I felt like a complete dinosaur the other day. I was introduced to the astonishing magic that is called Spotify, the media platform that can access any recording by anyone from any time and play it for you immediately and at the best quality. I tested this by putting it through its paces and I must say it works supremely well (although I realize that there are criticisms still raging about payments to artists.) But putting that debate to one side for the present, I had to marvel at the way the whole thing has been put together, easy to use, clear, and very economical, an example of the technology age delivering 100% to the consumer. My dinosaur image really came to mind because I have always relied upon my "extensive" CD collection, amassed lovingly over many years of passionate discovery in various parts of the world. I suppose that now it's redundant and a veritable nuisance in taking up so much space at home.
My experience with Spotify inspired me to re-examine my CDs with a view to a major clean up. So I looked at the impressive wall of more than 2,000 recordings and for some reason my gaze fell upon one, a box-set of an opera by Handel called Alcina. Written at the height of Handel's dramatic powers in 1735 and as his very last opera, the opera is about the unhappy love of a beautiful but aging sorceress for a young mortal. I put the recording on out of vague interest and then found myself, in the very first sounds of the overture, transfixed and speechless, rather like Evelyn Waugh's Charles Ryder rediscovering Brideshead . (Above, the estate that served as the model for the Granada Television series of Brideshead Revisited.)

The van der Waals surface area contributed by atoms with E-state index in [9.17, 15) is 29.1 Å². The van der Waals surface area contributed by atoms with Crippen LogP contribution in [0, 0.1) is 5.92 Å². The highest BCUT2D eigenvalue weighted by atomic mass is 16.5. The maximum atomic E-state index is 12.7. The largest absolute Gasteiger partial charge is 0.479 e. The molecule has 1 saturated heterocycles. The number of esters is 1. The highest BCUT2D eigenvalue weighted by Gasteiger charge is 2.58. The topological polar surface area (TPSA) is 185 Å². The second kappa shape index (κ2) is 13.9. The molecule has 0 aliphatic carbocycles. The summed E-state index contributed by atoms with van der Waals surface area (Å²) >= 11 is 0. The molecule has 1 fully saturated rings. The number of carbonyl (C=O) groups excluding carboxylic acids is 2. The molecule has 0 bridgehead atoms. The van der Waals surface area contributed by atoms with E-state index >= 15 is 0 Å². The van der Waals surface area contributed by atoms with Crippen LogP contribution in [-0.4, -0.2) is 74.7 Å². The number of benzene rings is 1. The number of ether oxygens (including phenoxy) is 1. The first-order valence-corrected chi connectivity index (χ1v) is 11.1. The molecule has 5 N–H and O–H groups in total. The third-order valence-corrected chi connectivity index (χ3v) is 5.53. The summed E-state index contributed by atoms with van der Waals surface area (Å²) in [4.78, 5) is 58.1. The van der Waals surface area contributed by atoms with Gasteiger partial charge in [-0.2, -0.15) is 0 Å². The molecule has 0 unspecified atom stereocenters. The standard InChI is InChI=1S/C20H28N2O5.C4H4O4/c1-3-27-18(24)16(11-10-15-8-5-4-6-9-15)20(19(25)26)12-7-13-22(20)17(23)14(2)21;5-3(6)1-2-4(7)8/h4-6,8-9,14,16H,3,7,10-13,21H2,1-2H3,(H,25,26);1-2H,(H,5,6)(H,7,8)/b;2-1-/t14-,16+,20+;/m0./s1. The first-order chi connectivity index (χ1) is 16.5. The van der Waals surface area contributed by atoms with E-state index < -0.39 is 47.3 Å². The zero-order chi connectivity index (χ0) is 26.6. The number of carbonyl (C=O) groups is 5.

I was returned to 1985 when I was running the City of London Sinfonia with Richard Hickox at the helm. Richard was enthusing about doing a Handel opera made famous by Joan Sutherland years before, which would make a devastating impact all because of an American soprano I had never heard of called Arleen Auger . The opera was to be directed by Joseph Losey, EMI was interested in recording it and we needed to raise boatloads of cash to make it all work. Hickox had a way with Handel so he was to be taken very seriously on this one. The project developed and we arranged for performances at the Spitalfields Festival in east London in the most beautiful Hawksmoor church I have ever seen, and at the Cheltenham Festival. The idea was to do the production with the audience surrounding the action and the orchestra, with the interior of the Spitalfields church as the inspiration for the most simple but dramatic of settings. (In photo, the church as it appears today, very much restored since the eighties when it was a magnificent but much deteriorated shell.)